Itzik Malkiel^{1}, Sangtae Ahn^{2}, Zac Slavens^{3}, Valentina Taviani^{4}, and Christopher J Hardy^{2}

We propose a densely connected deep convolutional network for reconstruction of highly undersampled MR images. Eight-channel 2D brain data with fourfold undersampling were used as inputs, and the corresponding fully-sampled reconstructed images as references for training. The algorithm produced notably higher-quality images than state-of-the-art parallel imaging and compressed sensing methods, both in terms of reconstruction error and perceptual quality. The dense architecture was found to significantly outperform a similar network without dense connections.

The DCI-Net (Fig. 1), receives M coils of undersampled k-space data at its input. The network is an unrolled compressed-sensing (CS) iterative reconstruction with N = 40 iterations, each of which includes a data-consistency unit and a regularization unit (Fig. 1B). Skip-layer connections between the output of each iteration and the following G iterations - where typically G = 16 - are represented as curved lines in Fig. 1A. This results in an input to each block composed of skip and direct connections concatenated to form a G+1 channel complex image. (The number of skip connections is ramped down in the final iterations until there is only one channel at the output of the network.) Each data-consistency unit shades the input image with each coil sensitivity map, transforms the resulting images to k-space, imposes the sampling mask, calculates the difference relative to acquired k-space and returns them to the image domain, multiplied by a learned weight. Each regularization unit (Fig. 1C) has three sequences consisting of 5x5 convolution, bias, and leaky-ReLU layers. The output of the final iteration (Fig. 1A) is converted to a magnitude image and compared to the fully sampled reference image to generate a loss function, using either mean square error (MSE) or structural similarity index (SSIM).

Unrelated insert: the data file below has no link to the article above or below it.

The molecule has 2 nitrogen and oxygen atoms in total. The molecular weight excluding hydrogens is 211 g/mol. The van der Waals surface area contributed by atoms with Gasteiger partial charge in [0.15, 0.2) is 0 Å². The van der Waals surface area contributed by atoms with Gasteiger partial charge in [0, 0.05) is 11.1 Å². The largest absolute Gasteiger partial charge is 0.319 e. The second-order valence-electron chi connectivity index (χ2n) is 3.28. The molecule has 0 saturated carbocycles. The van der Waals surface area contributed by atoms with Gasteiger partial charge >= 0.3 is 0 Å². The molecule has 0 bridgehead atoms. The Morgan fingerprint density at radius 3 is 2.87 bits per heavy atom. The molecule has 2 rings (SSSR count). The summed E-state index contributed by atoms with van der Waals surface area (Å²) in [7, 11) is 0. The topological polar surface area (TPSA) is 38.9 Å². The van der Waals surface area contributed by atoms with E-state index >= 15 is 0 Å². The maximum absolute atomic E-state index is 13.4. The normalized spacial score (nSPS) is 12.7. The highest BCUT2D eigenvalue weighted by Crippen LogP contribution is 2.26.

Fully sampled multi-slice brain datasets (256x256 T1-FLAIR and T2-FLAIR, in axial, coronal, and sagittal orientations), along with separately acquired sensitivity maps, were acquired after informed consent from 12 healthy volunteers at 3T using an 8-channel receive array. The data were retrospectively down-sampled using 11 central lines of k-space and a fixed pseudo-random sampling pattern outside the central region, resulting in a net undersampling factor of 3.6. Complex coil-combined zero-filled reconstructions were used as input to the network. The undersampled k-space data were also input directly into each iterative block of the network (Fig. 1A) for use in the data-consistency units. The fully sampled k-space data were reconstructed to form reference images for comparison with the network output. In total, 1130 slices were collected, of which 948 were used to train the networks, 89 for validation and 93 for testing. The same undersampled data were also reconstructed using compressed sensing (with both total variation and wavelets). Parallel imaging (ARC) reconstructions were performed as well, but with regular undersampling in outer k space.

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